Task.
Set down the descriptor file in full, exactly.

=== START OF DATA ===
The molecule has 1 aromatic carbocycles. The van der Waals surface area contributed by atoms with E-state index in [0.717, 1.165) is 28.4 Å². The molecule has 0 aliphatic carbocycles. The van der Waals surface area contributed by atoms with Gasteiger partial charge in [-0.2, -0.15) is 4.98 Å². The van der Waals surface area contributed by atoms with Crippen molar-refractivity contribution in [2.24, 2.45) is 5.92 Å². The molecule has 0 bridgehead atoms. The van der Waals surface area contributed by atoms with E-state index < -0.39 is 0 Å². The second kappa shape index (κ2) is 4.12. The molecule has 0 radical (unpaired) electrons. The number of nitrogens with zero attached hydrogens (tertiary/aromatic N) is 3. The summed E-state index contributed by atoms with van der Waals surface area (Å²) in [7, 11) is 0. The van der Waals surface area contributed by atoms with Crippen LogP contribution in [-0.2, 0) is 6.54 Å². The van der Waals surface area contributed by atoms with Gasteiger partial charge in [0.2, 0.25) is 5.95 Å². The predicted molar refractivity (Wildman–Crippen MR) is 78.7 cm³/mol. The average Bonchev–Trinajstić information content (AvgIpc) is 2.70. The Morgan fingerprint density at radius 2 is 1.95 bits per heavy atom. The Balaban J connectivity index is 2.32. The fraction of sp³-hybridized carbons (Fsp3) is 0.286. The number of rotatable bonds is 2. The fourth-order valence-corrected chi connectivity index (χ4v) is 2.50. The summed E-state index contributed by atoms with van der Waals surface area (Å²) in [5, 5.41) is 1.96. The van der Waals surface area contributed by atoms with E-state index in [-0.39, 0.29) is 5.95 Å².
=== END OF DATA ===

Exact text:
The molecule has 1 aromatic carbocycles. The van der Waals surface area contributed by atoms with E-state index in [0.717, 1.165) is 28.4 Å². The molecule has 0 aliphatic carbocycles. The van der Waals surface area contributed by atoms with Gasteiger partial charge in [-0.2, -0.15) is 4.98 Å². The van der Waals surface area contributed by atoms with Crippen molar-refractivity contribution in [2.24, 2.45) is 5.92 Å². The molecule has 0 bridgehead atoms. The van der Waals surface area contributed by atoms with E-state index < -0.39 is 0 Å². The second kappa shape index (κ2) is 4.12. The molecule has 0 radical (unpaired) electrons. The number of nitrogens with zero attached hydrogens (tertiary/aromatic N) is 3. The summed E-state index contributed by atoms with van der Waals surface area (Å²) in [7, 11) is 0. The van der Waals surface area contributed by atoms with Crippen LogP contribution in [-0.2, 0) is 6.54 Å². The van der Waals surface area contributed by atoms with Gasteiger partial charge in [0.2, 0.25) is 5.95 Å². The predicted molar refractivity (Wildman–Crippen MR) is 78.7 cm³/mol. The average Bonchev–Trinajstić information content (AvgIpc) is 2.70. The Morgan fingerprint density at radius 2 is 1.95 bits per heavy atom. The Balaban J connectivity index is 2.32. The fraction of sp³-hybridized carbons (Fsp3) is 0.286. The number of rotatable bonds is 2. The fourth-order valence-corrected chi connectivity index (χ4v) is 2.50. The summed E-state index contributed by atoms with van der Waals surface area (Å²) in [5, 5.41) is 1.96. The van der Waals surface area contributed by atoms with E-state index in [-0.39, 0.29) is 5.95 Å².